We used functional magnetic resonance imaging (fMRI) to investigate the neural basis of human female mate copying.Consistent with previous mate copying effects, women's attractiveness ratings for target males increased significantlygreater after the males were observed paired with romantic partners versus ordinary friends, and this wasmainly accounted for by males being paired with attractive romantic partners. Attractiveness ratings for male targetswere lower when they were paired with an attractive opposite-sex friend. The fMRI data showed that the observationallearning process in mate copying recruited brain regions including the putamen, the inferior frontal gyrus, themiddle cingulate, the SMA, the insula, and the thalamus – areas overlapped with brain regions involved in empathy.The blood-oxygen-level-dependent (BOLD) signals in higher cognitive functions including the parieto-frontal network,as well as visual areas, were significantly more activated when women evaluated males in the friend versusromantic-partner context, whereas brain regions were not more active in the reverse comparison, suggesting thatless cognitive functions or as least no more functions were involved in evaluating the quality of target males inthe romantic-partner context than in the friend context. Further analysis indicated that specific brain regions relatedto the evaluation process of mate copying were associated with bilateral fusiform gyrus (FFA). Thus, results are consistentwith a view that mate copying is a domain-specific adaptation involving an empathy-based social-learningprocess that is also associated with reduced cognition.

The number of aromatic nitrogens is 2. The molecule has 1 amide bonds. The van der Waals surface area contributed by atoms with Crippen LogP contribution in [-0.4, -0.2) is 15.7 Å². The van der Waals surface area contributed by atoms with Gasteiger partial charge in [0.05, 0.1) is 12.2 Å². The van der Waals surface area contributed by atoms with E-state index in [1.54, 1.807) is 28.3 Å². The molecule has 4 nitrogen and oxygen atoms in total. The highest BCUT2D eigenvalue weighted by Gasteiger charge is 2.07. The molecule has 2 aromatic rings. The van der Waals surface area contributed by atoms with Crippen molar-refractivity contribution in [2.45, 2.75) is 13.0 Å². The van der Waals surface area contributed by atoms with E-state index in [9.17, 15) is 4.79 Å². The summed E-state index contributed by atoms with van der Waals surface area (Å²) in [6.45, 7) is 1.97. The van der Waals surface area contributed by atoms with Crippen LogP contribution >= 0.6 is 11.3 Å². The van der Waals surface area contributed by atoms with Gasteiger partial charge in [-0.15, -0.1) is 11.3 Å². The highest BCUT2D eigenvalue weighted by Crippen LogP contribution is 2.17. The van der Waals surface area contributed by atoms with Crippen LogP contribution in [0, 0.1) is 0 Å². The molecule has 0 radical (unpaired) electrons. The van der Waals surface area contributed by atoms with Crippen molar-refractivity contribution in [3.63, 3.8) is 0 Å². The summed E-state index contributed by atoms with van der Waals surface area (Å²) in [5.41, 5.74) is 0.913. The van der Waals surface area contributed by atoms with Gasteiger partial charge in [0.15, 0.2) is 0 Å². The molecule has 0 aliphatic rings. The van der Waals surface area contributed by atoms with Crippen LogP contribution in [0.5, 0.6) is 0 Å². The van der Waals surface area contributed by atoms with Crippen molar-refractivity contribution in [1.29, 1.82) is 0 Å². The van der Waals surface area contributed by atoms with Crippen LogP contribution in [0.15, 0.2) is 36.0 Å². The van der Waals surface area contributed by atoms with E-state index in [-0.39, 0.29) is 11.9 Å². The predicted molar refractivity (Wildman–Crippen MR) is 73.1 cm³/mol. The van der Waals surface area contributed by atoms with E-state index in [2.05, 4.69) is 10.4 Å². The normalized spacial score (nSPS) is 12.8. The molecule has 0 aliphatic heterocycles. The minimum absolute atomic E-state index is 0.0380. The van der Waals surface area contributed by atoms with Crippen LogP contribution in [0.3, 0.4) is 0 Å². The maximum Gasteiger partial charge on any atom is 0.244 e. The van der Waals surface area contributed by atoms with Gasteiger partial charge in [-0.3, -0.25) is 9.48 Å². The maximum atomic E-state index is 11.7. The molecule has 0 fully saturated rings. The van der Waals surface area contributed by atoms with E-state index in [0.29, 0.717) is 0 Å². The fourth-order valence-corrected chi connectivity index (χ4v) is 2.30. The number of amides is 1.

Mate copying, Mirror neurons, Empathy, Cognition, Social learning, Evolutionary psychology
Psychology | Social and Behavioral Sciences
Evolution and Human Behavior
ZHUANG, Jin-Ying, JI, Xiaoqing, ZHAO, Zhiyong, FAN, Mingxia, & LI, Norman P..(2017). The neural basis of human female mate copying: An empathy-based social learning process. Evolution and Human Behavior, 38(6), 779-788.
Available at: http://ink.library.smu.edu.sg/soss_research/2363
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